Friday, December 30, 2005

Nowhere is Somewhere

It takes being in the middle of nowhere to discover the somewhere at which you live. Being out in nature, the quiet surrounds my soul. The absence of constant activity allows my body to rest and my soul to find its focus. It takes work to slow down.

At age 19, I came to the Harding’s ranch near Gonzales, Texas for the first time. We were it seemed in the middle of nowhere. I arrived with an 18 year old girlfriend. In one weekend, I was hooked on Texas and on a girl that has since become my wife, the mother of our children and my spiritual best friend. The isolated "middle of nowhere" became somewhere very special.

When I enter the expansive quiet of nature (which is actually quiet loud), I realize my small place in this world. At the very same time, I feel connected to something much bigger than myself. Smallness and bigness are odd companions.

However, being able to realize my insignificance and my great significance can come only from the external. I think it may even be a message from God to any human being. God is more vast than I can imagine. God makes me feel small. However, when my smallness is connected to the breadth of God, then I have significance and purpose.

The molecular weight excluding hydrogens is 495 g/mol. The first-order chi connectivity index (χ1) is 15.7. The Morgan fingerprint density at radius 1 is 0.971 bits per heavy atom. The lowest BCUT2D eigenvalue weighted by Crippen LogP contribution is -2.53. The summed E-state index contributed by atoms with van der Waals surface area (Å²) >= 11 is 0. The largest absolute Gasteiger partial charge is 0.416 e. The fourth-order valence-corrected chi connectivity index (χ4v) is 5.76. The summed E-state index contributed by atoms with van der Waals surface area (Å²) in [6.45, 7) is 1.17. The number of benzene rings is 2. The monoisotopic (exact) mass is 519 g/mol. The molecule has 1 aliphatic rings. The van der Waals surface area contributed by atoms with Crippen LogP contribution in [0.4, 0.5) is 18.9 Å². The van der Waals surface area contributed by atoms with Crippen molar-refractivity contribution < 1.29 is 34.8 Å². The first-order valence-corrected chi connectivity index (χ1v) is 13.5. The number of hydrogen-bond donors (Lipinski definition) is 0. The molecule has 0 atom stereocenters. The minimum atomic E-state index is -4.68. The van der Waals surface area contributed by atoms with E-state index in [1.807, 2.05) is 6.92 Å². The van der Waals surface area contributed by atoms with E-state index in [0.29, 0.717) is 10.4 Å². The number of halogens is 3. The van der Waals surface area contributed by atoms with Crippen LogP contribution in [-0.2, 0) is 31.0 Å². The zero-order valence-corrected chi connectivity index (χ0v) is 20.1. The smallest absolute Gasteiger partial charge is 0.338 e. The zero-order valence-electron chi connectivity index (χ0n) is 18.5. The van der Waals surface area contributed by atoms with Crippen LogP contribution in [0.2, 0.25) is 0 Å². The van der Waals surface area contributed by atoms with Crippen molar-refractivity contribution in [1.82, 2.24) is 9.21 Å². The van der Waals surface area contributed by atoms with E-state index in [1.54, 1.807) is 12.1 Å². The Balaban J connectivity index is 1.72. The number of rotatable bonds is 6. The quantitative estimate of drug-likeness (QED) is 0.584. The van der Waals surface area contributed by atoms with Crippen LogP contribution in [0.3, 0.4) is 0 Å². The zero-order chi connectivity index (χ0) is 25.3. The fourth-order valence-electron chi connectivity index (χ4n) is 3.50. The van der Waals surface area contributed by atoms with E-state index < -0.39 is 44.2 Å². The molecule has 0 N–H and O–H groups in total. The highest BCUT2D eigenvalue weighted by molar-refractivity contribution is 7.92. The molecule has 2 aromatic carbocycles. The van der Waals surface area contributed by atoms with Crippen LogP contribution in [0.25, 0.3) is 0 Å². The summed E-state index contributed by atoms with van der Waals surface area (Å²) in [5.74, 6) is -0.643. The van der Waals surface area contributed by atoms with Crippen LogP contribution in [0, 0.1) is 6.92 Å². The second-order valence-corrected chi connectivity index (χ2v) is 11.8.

And now . . . back to the middle of nowhere . . . when I slow down, it means that I stop pretending that I am god. I must trust someone else for a change. Let God be the limitless resource of my life. Being out in the middle of a field, in the middle of nowhere, locates me in the lap of a God who is big enough to take care of my worries and close enough to transform my small nowhere into somewhere sacred.

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